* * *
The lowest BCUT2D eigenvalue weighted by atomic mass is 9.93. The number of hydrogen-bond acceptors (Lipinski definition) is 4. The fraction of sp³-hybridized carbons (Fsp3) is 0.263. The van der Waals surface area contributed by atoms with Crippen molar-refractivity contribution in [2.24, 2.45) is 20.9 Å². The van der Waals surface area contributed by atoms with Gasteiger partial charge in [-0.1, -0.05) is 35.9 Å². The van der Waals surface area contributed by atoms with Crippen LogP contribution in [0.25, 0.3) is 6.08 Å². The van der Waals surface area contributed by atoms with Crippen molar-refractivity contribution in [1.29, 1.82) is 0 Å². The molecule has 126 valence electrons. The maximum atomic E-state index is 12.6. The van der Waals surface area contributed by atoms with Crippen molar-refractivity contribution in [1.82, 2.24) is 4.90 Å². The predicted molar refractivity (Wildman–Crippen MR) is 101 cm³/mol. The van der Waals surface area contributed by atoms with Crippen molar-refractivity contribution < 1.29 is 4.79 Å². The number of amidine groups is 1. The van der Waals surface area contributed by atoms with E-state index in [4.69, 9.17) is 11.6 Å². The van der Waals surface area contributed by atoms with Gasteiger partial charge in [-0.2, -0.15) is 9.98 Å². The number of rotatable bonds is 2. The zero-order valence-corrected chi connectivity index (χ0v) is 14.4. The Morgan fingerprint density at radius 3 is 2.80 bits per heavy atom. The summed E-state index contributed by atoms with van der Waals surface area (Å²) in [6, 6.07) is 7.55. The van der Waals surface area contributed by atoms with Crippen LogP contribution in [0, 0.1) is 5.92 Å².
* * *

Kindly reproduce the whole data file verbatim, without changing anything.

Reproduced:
The lowest BCUT2D eigenvalue weighted by atomic mass is 9.93. The number of hydrogen-bond acceptors (Lipinski definition) is 4. The fraction of sp³-hybridized carbons (Fsp3) is 0.263. The van der Waals surface area contributed by atoms with Crippen molar-refractivity contribution in [2.24, 2.45) is 20.9 Å². The van der Waals surface area contributed by atoms with Gasteiger partial charge in [-0.1, -0.05) is 35.9 Å². The van der Waals surface area contributed by atoms with Crippen LogP contribution in [0.25, 0.3) is 6.08 Å². The van der Waals surface area contributed by atoms with Crippen molar-refractivity contribution in [1.29, 1.82) is 0 Å². The molecule has 126 valence electrons. The maximum atomic E-state index is 12.6. The van der Waals surface area contributed by atoms with Crippen molar-refractivity contribution in [1.82, 2.24) is 4.90 Å². The predicted molar refractivity (Wildman–Crippen MR) is 101 cm³/mol. The van der Waals surface area contributed by atoms with Crippen molar-refractivity contribution < 1.29 is 4.79 Å². The number of amidine groups is 1. The van der Waals surface area contributed by atoms with E-state index in [4.69, 9.17) is 11.6 Å². The van der Waals surface area contributed by atoms with Gasteiger partial charge in [-0.2, -0.15) is 9.98 Å². The number of rotatable bonds is 2. The zero-order valence-corrected chi connectivity index (χ0v) is 14.4. The Morgan fingerprint density at radius 3 is 2.80 bits per heavy atom. The summed E-state index contributed by atoms with van der Waals surface area (Å²) in [6, 6.07) is 7.55. The van der Waals surface area contributed by atoms with Crippen LogP contribution in [0, 0.1) is 5.92 Å².